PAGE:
Originally published: August 12, 2010
Last updated: August 12, 2010 - 8:21am
Economic-stimulus funds for scientific research are becoming a political target for Republican skeptics who say they have identified some grants as evidence of wasteful spending. The National Institutes of Health and National Science Foundation received $13 billion between them from the stimulus package for extra grants to researchers, upgrades to facilities and professional development activities for scientists. The science spending includes funding for public-health studies, social-science research and overseas travel, which Republicans say have failed to create jobs.
Much of the NIH's $10 billion share of the money has been spent on research into cancer, heart and other diseases. Funding for a range of other studies on substance abuse and public health has raised eyebrows, including research into whether female college students are more likely to engage in casual sex after drinking alcohol, the reasons why young men don't use condoms correctly, how methamphetamine enhances the motivation for female rats' sexual behavior and "obesity and psychosocial adjustment during adolescence." The NIH is pushing back, arguing that it is supporting work on important issues, and that substance abuse is one of them.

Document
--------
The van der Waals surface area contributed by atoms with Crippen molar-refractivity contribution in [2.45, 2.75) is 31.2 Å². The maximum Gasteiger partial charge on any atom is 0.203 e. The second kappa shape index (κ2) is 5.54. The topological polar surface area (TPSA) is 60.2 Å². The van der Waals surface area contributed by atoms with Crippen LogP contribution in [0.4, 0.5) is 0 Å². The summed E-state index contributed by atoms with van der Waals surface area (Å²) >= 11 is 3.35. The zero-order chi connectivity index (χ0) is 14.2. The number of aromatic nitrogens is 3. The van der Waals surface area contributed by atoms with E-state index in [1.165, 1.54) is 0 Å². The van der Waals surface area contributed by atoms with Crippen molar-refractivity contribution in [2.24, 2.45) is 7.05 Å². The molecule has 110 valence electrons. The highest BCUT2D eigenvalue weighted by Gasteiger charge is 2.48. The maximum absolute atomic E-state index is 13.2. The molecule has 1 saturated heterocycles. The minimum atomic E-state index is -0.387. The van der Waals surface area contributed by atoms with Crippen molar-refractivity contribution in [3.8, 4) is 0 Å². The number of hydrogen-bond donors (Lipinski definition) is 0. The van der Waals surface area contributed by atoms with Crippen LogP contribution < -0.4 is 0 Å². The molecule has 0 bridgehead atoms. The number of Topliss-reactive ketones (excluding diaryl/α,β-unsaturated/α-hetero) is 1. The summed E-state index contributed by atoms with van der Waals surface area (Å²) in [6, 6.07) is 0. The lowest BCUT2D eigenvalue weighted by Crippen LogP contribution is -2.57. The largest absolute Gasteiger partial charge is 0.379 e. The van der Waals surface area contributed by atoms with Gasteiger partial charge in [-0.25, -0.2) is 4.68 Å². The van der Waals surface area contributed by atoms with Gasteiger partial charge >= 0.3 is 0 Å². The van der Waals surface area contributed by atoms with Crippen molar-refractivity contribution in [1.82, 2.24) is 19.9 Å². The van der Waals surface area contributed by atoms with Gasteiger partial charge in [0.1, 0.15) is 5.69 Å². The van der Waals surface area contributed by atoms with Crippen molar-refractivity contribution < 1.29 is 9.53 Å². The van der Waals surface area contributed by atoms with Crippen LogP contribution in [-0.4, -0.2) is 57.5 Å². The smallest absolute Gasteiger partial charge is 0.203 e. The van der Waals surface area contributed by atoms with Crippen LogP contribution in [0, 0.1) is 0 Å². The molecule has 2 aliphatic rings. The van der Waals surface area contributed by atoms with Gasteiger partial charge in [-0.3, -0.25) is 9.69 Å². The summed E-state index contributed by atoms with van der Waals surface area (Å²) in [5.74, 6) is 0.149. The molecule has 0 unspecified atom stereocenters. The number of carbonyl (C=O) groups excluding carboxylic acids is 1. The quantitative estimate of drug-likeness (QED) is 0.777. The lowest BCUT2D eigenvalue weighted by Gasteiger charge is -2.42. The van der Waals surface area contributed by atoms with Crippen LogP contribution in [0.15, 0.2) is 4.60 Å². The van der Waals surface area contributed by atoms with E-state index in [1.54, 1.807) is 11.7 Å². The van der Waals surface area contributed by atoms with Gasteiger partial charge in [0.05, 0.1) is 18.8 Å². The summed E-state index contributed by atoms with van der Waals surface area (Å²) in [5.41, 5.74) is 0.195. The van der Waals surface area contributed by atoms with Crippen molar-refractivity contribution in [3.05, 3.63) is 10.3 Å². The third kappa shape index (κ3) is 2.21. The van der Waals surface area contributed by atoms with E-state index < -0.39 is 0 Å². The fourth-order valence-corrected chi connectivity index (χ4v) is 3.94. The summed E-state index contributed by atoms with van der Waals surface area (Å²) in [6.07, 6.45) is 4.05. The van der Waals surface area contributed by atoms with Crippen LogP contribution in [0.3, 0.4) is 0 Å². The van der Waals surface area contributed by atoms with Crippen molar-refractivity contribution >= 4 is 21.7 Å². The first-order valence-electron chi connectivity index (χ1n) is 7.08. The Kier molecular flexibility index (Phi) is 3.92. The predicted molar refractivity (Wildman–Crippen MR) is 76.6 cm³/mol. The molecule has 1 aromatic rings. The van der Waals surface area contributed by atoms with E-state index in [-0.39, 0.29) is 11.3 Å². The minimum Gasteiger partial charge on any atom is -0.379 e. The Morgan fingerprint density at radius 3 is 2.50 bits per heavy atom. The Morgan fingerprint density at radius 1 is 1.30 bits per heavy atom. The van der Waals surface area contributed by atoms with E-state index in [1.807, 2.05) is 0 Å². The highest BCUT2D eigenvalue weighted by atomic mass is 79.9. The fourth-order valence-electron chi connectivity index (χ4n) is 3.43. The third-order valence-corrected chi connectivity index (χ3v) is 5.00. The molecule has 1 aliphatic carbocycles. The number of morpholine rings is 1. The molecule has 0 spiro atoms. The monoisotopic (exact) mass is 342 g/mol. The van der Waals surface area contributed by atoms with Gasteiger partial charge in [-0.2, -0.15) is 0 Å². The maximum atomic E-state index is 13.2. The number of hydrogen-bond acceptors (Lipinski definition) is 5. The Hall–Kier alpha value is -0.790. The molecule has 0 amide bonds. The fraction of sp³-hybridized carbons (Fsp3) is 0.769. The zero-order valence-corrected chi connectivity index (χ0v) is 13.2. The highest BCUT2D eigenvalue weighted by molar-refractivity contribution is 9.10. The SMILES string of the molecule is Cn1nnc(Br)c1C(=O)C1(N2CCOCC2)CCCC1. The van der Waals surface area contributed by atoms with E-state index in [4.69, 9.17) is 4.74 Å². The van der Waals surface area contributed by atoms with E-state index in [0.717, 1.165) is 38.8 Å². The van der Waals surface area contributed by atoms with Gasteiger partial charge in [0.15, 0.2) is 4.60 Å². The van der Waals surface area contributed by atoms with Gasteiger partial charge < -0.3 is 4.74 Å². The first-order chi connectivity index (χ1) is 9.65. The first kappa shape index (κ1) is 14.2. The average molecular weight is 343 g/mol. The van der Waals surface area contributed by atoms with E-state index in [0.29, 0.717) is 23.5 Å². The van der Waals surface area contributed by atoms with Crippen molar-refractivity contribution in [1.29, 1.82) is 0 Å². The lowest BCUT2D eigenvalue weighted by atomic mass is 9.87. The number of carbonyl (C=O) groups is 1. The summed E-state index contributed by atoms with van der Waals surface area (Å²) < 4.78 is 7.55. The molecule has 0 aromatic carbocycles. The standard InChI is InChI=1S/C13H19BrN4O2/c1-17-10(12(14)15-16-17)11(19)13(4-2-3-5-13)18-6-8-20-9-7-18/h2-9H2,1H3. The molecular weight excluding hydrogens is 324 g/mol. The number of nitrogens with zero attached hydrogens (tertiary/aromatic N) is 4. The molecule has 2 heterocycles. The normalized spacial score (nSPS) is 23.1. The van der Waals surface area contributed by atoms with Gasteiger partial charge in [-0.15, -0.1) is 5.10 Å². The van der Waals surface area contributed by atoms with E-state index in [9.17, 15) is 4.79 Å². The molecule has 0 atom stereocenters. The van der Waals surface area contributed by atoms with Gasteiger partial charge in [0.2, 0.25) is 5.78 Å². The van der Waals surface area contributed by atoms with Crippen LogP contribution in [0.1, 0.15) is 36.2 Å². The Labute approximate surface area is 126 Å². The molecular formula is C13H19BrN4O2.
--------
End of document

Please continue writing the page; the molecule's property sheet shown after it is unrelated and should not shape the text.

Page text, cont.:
Most of the $3 billion of National Science Foundation spending has gone to energy or climate-related research, or work in fields such as astronomy, chemistry and engineering. The agency is also supporting some social-science projects that are unlikely to reap economic rewards in the foreseeable future, such as the documentation of indigenous languages that are nearly extinct, including video recordings of Tlingit conversations in Alaska and analysis of the grammar of Hiaki, an Arizona dialect.
Supporters counter that the funding for science programs is in keeping with the broader economic goals of the stimulus initiative, the full title of which is the American Recovery and Reinvestment Act.
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